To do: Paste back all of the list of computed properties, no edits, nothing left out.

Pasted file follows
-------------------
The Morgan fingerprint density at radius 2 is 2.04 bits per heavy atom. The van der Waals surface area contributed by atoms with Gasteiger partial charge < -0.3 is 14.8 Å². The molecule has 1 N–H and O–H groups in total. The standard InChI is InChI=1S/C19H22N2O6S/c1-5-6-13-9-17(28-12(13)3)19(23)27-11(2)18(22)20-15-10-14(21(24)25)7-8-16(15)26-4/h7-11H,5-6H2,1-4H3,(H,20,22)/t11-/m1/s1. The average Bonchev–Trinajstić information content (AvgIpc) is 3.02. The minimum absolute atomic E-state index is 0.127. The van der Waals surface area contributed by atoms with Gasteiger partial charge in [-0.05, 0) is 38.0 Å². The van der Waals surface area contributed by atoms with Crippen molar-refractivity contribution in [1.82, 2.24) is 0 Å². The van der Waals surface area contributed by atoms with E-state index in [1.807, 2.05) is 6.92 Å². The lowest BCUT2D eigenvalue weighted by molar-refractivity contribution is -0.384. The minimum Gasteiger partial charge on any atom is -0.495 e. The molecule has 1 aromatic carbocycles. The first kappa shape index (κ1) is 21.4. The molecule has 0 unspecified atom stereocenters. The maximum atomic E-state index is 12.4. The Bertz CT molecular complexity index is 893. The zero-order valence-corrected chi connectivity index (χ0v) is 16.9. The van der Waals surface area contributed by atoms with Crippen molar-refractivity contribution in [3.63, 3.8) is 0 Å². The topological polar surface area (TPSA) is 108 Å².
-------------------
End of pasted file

The Morgan fingerprint density at radius 2 is 2.04 bits per heavy atom. The van der Waals surface area contributed by atoms with Gasteiger partial charge < -0.3 is 14.8 Å². The molecule has 1 N–H and O–H groups in total. The standard InChI is InChI=1S/C19H22N2O6S/c1-5-6-13-9-17(28-12(13)3)19(23)27-11(2)18(22)20-15-10-14(21(24)25)7-8-16(15)26-4/h7-11H,5-6H2,1-4H3,(H,20,22)/t11-/m1/s1. The average Bonchev–Trinajstić information content (AvgIpc) is 3.02. The minimum absolute atomic E-state index is 0.127. The van der Waals surface area contributed by atoms with Gasteiger partial charge in [-0.05, 0) is 38.0 Å². The van der Waals surface area contributed by atoms with Crippen molar-refractivity contribution in [1.82, 2.24) is 0 Å². The van der Waals surface area contributed by atoms with E-state index in [1.807, 2.05) is 6.92 Å². The lowest BCUT2D eigenvalue weighted by molar-refractivity contribution is -0.384. The minimum Gasteiger partial charge on any atom is -0.495 e. The molecule has 1 aromatic carbocycles. The first kappa shape index (κ1) is 21.4. The molecule has 0 unspecified atom stereocenters. The maximum atomic E-state index is 12.4. The Bertz CT molecular complexity index is 893. The zero-order valence-corrected chi connectivity index (χ0v) is 16.9. The van der Waals surface area contributed by atoms with Crippen molar-refractivity contribution in [3.63, 3.8) is 0 Å². The topological polar surface area (TPSA) is 108 Å².